Attracting investment to Vietnam through RCEP

Attracting investment to Vietnam through RCEP

Existing investment trends in Vietnam are expected to intensify as a result of the Regional Comprehensive Economic Partnership (RCEP), according to an international business expert from RMIT University.

Signed on 15 November 2020 by 15 member countries including Vietnam, the RCEP aims to broaden existing opportunities in goods and services, and provide investment protection measures which will help reassure would-be investors.

RMIT University International Business Senior Program Manager Dr John Walsh said that the agreement will likely attract investment into already successful areas, as well as new investment in related areas.

“That means there will be more manufacturing and assembly work from Japan and South Korea and relocation of some industrial activities from China,” he said.

“More investment in the energy sector is also likely, with Thai firms already busy in buying up Vietnamese capacity in solar power.”

news-thumbnail-attracing-investment-through-rcep The RCEP aims to broaden existing opportunities in goods and services, and provide investment protection measures which will help reassure would-be investors.

Dr Walsh said that with the provision for services and further investment protection offered by the RCEP, investor interest in the finance and insurance may surge, as well as the food and supermarket retail sectors.

“Eventually, I hope that the Government will have enough faith in the national retail and distribution system to open the country further to foreign investment in this industry,” Dr Walsh said.

“Not only will this provide more opportunities for the consumer but it will also offer opportunities for local farmers to be included in regional and global value chains.”

Securing high-quality FDI inflows

In order to make sure that the incoming foreign investment is of high quality, “Vietnam needs to focus on three main areas”.

The first area, according to the RMIT academic is infrastructure, which includes transportation infrastructure and telecommunications connectivity. The second is education, to bring more skills and capacity into the workforce.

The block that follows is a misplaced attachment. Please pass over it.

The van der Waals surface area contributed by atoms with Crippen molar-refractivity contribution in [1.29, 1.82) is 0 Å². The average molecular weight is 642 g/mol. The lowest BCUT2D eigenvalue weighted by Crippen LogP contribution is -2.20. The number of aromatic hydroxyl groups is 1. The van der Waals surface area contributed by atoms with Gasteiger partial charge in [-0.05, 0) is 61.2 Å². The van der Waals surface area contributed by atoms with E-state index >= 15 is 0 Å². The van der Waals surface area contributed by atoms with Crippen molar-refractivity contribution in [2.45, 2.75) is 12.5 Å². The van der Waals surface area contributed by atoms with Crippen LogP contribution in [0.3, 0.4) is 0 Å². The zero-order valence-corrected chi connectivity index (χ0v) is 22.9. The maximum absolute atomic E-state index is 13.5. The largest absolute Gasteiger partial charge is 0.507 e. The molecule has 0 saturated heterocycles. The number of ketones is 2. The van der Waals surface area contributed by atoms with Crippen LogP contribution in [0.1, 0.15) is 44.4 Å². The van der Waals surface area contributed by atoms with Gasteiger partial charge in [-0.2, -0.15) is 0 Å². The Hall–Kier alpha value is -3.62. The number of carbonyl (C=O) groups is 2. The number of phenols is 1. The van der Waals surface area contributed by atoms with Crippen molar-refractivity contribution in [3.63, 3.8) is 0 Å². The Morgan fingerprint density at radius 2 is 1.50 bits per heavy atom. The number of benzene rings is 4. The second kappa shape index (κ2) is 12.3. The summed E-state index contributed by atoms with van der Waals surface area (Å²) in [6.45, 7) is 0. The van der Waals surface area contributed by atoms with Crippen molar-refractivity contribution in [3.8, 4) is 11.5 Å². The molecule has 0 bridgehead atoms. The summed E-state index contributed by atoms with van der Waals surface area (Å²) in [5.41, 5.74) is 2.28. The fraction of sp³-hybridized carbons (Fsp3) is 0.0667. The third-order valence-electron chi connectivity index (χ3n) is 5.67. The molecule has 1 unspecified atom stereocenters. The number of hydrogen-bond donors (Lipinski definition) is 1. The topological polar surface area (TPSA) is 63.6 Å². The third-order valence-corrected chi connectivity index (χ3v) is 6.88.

“There is already a shortage of skilled labour so the government might try to think of ways to incentivise people to attend vocational schools rather than universities,” Dr Walsh said.

“The skills and knowledge that Vietnamese students learn from overseas universities should also be used in the local economy whenever possible.”

The third focus area is the issue of the ‘missing middle’; there are very few businesses in Vietnam that fall into the middle category of 25-100 employees, and a departmental structure.

“When investing firms decide where to put their money, they want to find places where local firms can be trusted to provide local supplies and services such that they can join supply chains. However, there is a lack of such firms in Vietnam and so incoming firms have to invest further in providing their own supplies and services,” Dr Walsh explained.

“Ways should be found to encourage small firms to increase their size so as to be able to tender for jobs with inwardly investing firms.”

Dr Walsh added that firms should also prepare to take advantage of ‘Thailand plus one’ or ‘China plus one’ strategies, where companies do the more advanced parts of production or assembly in the first country and less advanced activities in another country.

“This will require good transportation and no needless tariffs or barriers to cross-border movement of intermediate goods,” he emphasised.

Story: Ngoc Hoang

12 January 2021

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